The published evidence consists of 4 RCTs, along with multiple nonrandomized comparative studies and case series. The largest and most recent trial, the Symplicity HTN-3 trial, which used a sham-controlled design to reduce the likelihood of placebo effect, demonstrated no significant differences between renal denervation and sham-control patients in office-based or ambulatory blood pressure (BP) at 6-month follow-up. The Symplicity HTN-3 results were in contrast to earlier studies, the largest of which, Symplicity HTN-2, reported efficacy in reducing BP over a 6-month time period compared with a control group, and an extension study reported 12-month BP follow-up for treated patients in an uncontrolled fashion. Symplicity HTN-2 reported a decrease in SBP of approximately 30 mm Hg and a decrease in DBP of approximately 10 mm Hg at 6 months and that this reduction was largely maintained at 12 months.
Single-arm studies with overlapping populations also report improvements in BP and related physiologic parameters, such as echocardiographic measures of LV hypertrophy, that appear to be durable up to 24-months of follow-up. There is no evidence that reports improvements in clinical outcomes as a result of treatment with RFA of the renal sympathetic nerves. Potential complications of this procedure include vascular access problems, perforation of the renal artery, and renal artery stenosis, but rates of complications have not been well-established. Given the findings from the Symplicity HTN-3 trial and evidence from earlier studies, it is uncertain whether RFA improves health outcomes compared with continued medical therapy, and therefore RFA of the renal sympathetic nerves is considered investigational.
Practice Guidelines and Position Statements
In 2013, the European Society of Cardiology issued an expert consensus statement45 on catheter-based renal denervation that makes the following conclusions:
“Current evidence from the available clinical trials strongly support the notion that catheter-based radiofrequency ablation of renal nerves reduces blood pressure and improves blood pressure control in patients with drug-treated resistant hypertension, with data now extending out to 36 months. Accordingly, renal denervation can be considered as a therapeutic option in patients with resistant hypertension, whose blood pressure cannot be controlled by a combination of lifestyle modification and pharmacological therapy according to current guidelines.”
The statement outlined the following criteria patients should meet before renal denervation is considered:
U.S. Preventive Services Task Force Recommendations
RFA of renal sympathetic nerves is not a preventive service.
Medicare National Coverage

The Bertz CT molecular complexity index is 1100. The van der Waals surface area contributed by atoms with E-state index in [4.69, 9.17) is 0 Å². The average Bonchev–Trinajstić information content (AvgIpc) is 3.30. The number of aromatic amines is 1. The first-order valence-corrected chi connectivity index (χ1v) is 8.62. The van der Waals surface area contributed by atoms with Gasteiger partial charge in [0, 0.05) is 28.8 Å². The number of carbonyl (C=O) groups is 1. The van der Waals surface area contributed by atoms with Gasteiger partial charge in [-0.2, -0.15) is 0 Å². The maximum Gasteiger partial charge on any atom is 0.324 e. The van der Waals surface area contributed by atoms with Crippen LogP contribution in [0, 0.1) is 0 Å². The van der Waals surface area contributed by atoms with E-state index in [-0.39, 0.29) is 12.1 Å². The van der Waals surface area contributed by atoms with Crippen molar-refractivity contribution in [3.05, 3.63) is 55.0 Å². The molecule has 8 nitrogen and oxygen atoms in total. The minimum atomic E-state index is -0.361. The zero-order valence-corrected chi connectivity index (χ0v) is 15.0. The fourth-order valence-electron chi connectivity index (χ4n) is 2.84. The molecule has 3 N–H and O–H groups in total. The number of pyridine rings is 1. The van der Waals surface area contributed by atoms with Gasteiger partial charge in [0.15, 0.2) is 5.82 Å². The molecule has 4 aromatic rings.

There is no national coverage determination (NCD). In the absence of an NCD, coverage decisions are left to the discretion of local Medicare carriers.
Transcatheter renal sympathetic denervation, percutaneous approach including arterial puncture, selective catheter placement(s) renal artery(ies), fluoroscopy, contrast injection(s), intraprocedural roadmapping and radiological supervision and interpretation, including pressure gradient measurements, flush aortogram and diagnostic renal angiography when performed; unilateral (effective 01/01/14)
Bilateral (effective 01/01/14)
Unlisted procedure, nervous system
New Policy. Radiofrequency ablation of the renal sympathetic nerves is considered investigational for the treatment of resistant hypertension.
Replace policy. Policy updated with literature review through July 31, 2013. References 5, 6, 17-21 added. No change in policy statement. Codes 0338T and 0339T added to policy; codes 36251-36254 removed from policy; they are no specific to the procedure.
Annual Review. Policy updated with literature review through July 31, 2014. References 4-5, 8-9, 11-12, 16, 19, 29-36, 38-43, and 45 added. No change to policy statement.
Disclaimer: This medical policy is a guide in evaluating the medical necessity of a particular service or treatment. The Company adopts policies after careful review of published peer-reviewed scientific literature, national guidelines and local standards of practice. Since medical technology is constantly changing, the Company reserves the right to review and update policies as appropriate. Member contracts differ in their benefits. Always consult the member benefit booklet or contact a member service representative to determine coverage for a specific medical service or supply. CPT codes, descriptions and materials are copyrighted by the American Medical Association (AMA).